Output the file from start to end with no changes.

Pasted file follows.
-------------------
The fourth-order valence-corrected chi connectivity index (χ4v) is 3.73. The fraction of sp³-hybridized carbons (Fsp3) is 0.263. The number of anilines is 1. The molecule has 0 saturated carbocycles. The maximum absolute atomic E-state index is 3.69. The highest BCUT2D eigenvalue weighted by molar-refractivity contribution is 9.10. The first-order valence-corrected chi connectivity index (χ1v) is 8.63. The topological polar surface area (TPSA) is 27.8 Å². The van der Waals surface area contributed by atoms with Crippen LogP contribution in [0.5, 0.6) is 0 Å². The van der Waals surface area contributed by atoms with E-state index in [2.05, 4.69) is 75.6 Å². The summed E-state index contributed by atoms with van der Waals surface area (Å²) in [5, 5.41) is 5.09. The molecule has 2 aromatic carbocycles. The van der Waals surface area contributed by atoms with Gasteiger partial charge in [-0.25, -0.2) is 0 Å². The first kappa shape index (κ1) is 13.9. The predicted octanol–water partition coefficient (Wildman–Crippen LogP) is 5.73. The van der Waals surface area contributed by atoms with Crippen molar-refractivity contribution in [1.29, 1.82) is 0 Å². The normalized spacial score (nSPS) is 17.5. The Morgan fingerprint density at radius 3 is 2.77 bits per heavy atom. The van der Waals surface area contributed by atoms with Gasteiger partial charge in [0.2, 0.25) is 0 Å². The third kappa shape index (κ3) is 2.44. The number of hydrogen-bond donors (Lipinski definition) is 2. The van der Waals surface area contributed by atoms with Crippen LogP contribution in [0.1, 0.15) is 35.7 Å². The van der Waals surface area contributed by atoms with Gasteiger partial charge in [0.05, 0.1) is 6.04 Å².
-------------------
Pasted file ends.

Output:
The fourth-order valence-corrected chi connectivity index (χ4v) is 3.73. The fraction of sp³-hybridized carbons (Fsp3) is 0.263. The number of anilines is 1. The molecule has 0 saturated carbocycles. The maximum absolute atomic E-state index is 3.69. The highest BCUT2D eigenvalue weighted by molar-refractivity contribution is 9.10. The first-order valence-corrected chi connectivity index (χ1v) is 8.63. The topological polar surface area (TPSA) is 27.8 Å². The van der Waals surface area contributed by atoms with Crippen LogP contribution in [0.5, 0.6) is 0 Å². The van der Waals surface area contributed by atoms with E-state index in [2.05, 4.69) is 75.6 Å². The summed E-state index contributed by atoms with van der Waals surface area (Å²) in [5, 5.41) is 5.09. The molecule has 2 aromatic carbocycles. The van der Waals surface area contributed by atoms with Gasteiger partial charge in [-0.25, -0.2) is 0 Å². The first kappa shape index (κ1) is 13.9. The predicted octanol–water partition coefficient (Wildman–Crippen LogP) is 5.73. The van der Waals surface area contributed by atoms with Crippen molar-refractivity contribution in [1.29, 1.82) is 0 Å². The normalized spacial score (nSPS) is 17.5. The Morgan fingerprint density at radius 3 is 2.77 bits per heavy atom. The van der Waals surface area contributed by atoms with Gasteiger partial charge in [0.2, 0.25) is 0 Å². The third kappa shape index (κ3) is 2.44. The number of hydrogen-bond donors (Lipinski definition) is 2. The van der Waals surface area contributed by atoms with Crippen LogP contribution in [0.1, 0.15) is 35.7 Å². The van der Waals surface area contributed by atoms with Gasteiger partial charge in [0.05, 0.1) is 6.04 Å².